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Bovine Tuberculosis in Badger (Meles meles) Populations in Southwest England: The Use of a Spatial Stochastic Simulation Model to Understand the Dynamics of the Disease

Piran C. L. White, Stephen Harris

Abstract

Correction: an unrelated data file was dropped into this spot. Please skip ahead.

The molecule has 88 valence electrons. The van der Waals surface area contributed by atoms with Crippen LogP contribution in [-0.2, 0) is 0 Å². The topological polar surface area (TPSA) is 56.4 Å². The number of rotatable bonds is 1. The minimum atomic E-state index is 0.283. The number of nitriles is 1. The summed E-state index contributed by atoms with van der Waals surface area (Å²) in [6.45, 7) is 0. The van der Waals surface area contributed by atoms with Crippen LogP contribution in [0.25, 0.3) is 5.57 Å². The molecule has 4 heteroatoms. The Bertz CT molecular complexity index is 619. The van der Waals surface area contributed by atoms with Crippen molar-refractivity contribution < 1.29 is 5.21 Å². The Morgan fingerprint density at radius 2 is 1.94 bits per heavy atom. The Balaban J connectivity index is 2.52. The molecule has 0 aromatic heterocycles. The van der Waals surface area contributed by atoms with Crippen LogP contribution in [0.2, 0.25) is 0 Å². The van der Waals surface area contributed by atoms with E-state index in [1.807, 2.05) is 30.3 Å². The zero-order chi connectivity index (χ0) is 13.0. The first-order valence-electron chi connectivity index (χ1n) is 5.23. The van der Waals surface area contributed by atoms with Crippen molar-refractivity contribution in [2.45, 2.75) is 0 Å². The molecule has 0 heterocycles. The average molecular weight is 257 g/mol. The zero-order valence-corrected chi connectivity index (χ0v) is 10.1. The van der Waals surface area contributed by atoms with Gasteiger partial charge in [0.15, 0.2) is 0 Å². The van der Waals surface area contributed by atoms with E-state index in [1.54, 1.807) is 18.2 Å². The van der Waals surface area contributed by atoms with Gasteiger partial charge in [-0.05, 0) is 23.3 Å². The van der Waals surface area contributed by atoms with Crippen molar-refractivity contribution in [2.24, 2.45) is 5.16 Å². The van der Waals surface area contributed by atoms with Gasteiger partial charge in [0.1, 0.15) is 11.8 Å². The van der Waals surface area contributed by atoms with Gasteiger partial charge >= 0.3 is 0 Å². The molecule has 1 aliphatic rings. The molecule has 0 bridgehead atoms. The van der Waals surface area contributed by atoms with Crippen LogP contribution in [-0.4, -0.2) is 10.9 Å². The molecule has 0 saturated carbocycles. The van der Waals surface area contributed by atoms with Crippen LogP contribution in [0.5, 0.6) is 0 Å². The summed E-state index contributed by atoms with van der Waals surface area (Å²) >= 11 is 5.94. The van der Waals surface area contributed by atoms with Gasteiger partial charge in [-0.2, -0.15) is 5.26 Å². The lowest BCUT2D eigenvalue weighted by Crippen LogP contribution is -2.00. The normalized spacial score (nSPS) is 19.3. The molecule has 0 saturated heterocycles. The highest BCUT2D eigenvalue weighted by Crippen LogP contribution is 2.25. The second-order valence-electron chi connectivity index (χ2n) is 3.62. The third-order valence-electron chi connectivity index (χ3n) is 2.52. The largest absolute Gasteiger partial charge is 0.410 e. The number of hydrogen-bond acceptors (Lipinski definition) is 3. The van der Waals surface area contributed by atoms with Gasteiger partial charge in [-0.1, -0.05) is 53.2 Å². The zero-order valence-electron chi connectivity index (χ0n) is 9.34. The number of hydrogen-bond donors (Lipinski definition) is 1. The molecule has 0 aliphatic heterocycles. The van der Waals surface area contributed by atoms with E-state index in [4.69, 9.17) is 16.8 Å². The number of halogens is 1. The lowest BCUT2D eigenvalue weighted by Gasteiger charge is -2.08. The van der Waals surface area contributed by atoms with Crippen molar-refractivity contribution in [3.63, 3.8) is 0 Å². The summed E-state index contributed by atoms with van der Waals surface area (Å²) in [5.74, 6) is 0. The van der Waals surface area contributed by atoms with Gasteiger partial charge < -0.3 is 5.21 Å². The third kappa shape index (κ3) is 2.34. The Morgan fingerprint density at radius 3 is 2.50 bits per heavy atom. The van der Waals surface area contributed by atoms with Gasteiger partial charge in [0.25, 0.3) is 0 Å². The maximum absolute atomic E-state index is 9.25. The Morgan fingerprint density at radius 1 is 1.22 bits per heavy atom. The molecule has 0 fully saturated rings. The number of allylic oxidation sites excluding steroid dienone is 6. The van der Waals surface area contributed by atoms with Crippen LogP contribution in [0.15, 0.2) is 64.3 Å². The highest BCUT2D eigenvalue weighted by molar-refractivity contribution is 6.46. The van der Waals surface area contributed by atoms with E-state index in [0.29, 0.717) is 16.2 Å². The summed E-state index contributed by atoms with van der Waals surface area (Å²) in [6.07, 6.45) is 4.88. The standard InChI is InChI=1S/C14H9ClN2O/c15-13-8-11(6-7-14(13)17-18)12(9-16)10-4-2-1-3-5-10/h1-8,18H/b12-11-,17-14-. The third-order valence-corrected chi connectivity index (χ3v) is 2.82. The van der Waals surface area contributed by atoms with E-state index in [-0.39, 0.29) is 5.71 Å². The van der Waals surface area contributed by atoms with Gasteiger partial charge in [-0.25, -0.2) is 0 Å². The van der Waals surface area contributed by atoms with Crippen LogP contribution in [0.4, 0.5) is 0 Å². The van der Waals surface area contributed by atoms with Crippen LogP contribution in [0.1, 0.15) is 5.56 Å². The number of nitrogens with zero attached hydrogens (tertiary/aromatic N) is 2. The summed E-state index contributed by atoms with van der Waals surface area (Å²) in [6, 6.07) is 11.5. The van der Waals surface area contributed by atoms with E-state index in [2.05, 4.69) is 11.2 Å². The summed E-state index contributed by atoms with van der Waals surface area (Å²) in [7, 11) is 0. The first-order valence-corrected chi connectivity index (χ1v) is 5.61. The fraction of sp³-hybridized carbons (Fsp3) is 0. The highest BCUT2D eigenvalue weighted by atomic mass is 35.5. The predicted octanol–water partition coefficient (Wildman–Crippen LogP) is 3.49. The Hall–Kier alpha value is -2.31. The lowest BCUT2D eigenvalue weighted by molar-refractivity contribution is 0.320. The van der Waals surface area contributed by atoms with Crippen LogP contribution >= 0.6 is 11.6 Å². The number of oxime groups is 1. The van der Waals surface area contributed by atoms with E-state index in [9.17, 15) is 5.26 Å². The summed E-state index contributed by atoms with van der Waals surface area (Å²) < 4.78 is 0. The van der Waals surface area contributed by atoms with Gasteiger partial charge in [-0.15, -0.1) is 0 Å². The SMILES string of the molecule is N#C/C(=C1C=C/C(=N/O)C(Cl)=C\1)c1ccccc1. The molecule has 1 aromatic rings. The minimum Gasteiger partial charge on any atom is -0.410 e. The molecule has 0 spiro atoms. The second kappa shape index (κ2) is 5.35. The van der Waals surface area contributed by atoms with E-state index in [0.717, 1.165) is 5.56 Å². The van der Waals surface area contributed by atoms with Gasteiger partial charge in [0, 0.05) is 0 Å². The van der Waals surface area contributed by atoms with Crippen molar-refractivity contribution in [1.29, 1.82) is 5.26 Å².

A spatial stochastic simulation model was developed to describe the dynamics of bovine tuberculosis in badger populations in southwest England, based on data from the literature and from unpublished sources. As there are no data on intra- and intergroup infection probabilities, estimates of these were obtained through repeated simulations based on field observations of the spread and prevalence of the disease.The model works on a grid-cell basis, with each grid cell potentially occupied by one badger social group; immigration to and emigration from the main grid are incorporated. Population regulation is assumed to occur at the group level through density-dependent fecundity and cub mortality, and the model can be run for various disease-free equilibrium group sizes (which are determined by the carrying capacity of the environment). The model works on a quarterly (three-monthly) basis and processes are stochastic at the individual level. Three classes of individual (adults, yearlings and cubs) and three classes of infection (susceptible, infected-but-not-infectious and infectious) are recognized. Bovine tuberculosis was shown to persist in badger populations for long periods of time, even in populations with a disease-free equilibrium group size of only four adults and yearlings. However, with standard rates of intergroup infection and movement, the disease only became endemic in populations with a disease-free equilibrium group size greater than six adults and yearlings. In the endemic situation, the prevalence of the disease ranged between 11-22% depending on the combination of inter- and intragroup infection probabilities used. Endemic infection within the homogeneous environment of the grid was characterized by a high degree of heterogeneity. Patches of infection were spatio-temporally unstable, but shifted in location relatively slowly.Spread of the disease from a point source of infection with standard rates of intergroup movement and infection only occurred to any marked extent in populations with disease-free equilibrium group sizes of eight or more adults and yearlings. Increasing the intergroup infection probability had a significant effect on increasing the probability and rate of spread, and considerably lowered the threshold group size for spread from a point source to around four adults and yearlings. However, increasing the rates of intergroup movement reduced the probability of spread of the disease except at the largest group sizes. When both intergroup infection and movements were increased, the effects of increased infection in enhancing spread were offset to some degree by the increased movements. Perturbation to the badger population, as may be caused by control operations, could therefore increase the probability of persistence or spread of an infection.

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